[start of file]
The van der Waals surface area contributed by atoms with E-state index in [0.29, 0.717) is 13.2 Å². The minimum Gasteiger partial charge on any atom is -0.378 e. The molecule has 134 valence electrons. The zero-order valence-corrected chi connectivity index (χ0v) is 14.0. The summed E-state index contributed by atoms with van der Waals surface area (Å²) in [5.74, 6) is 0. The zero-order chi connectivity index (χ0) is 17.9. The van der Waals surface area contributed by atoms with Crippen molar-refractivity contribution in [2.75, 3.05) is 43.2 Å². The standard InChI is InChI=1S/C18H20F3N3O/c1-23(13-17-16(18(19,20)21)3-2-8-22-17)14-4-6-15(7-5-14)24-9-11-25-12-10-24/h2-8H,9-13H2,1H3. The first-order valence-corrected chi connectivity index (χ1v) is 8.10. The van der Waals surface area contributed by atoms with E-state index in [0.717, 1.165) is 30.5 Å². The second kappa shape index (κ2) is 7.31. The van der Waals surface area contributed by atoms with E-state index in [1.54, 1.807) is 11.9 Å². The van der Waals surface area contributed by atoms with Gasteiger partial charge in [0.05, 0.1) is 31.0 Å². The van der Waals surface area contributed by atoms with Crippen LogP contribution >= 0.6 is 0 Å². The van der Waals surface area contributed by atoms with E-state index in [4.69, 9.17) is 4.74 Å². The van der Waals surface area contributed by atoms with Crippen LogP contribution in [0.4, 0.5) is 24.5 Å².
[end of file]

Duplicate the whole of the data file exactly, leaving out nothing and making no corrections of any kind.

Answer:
The van der Waals surface area contributed by atoms with E-state index in [0.29, 0.717) is 13.2 Å². The minimum Gasteiger partial charge on any atom is -0.378 e. The molecule has 134 valence electrons. The zero-order valence-corrected chi connectivity index (χ0v) is 14.0. The summed E-state index contributed by atoms with van der Waals surface area (Å²) in [5.74, 6) is 0. The zero-order chi connectivity index (χ0) is 17.9. The van der Waals surface area contributed by atoms with Crippen molar-refractivity contribution in [2.75, 3.05) is 43.2 Å². The standard InChI is InChI=1S/C18H20F3N3O/c1-23(13-17-16(18(19,20)21)3-2-8-22-17)14-4-6-15(7-5-14)24-9-11-25-12-10-24/h2-8H,9-13H2,1H3. The first-order valence-corrected chi connectivity index (χ1v) is 8.10. The van der Waals surface area contributed by atoms with E-state index in [0.717, 1.165) is 30.5 Å². The second kappa shape index (κ2) is 7.31. The van der Waals surface area contributed by atoms with E-state index in [1.54, 1.807) is 11.9 Å². The van der Waals surface area contributed by atoms with Gasteiger partial charge in [0.05, 0.1) is 31.0 Å². The van der Waals surface area contributed by atoms with Crippen LogP contribution >= 0.6 is 0 Å². The van der Waals surface area contributed by atoms with E-state index in [4.69, 9.17) is 4.74 Å². The van der Waals surface area contributed by atoms with Crippen LogP contribution in [0.4, 0.5) is 24.5 Å².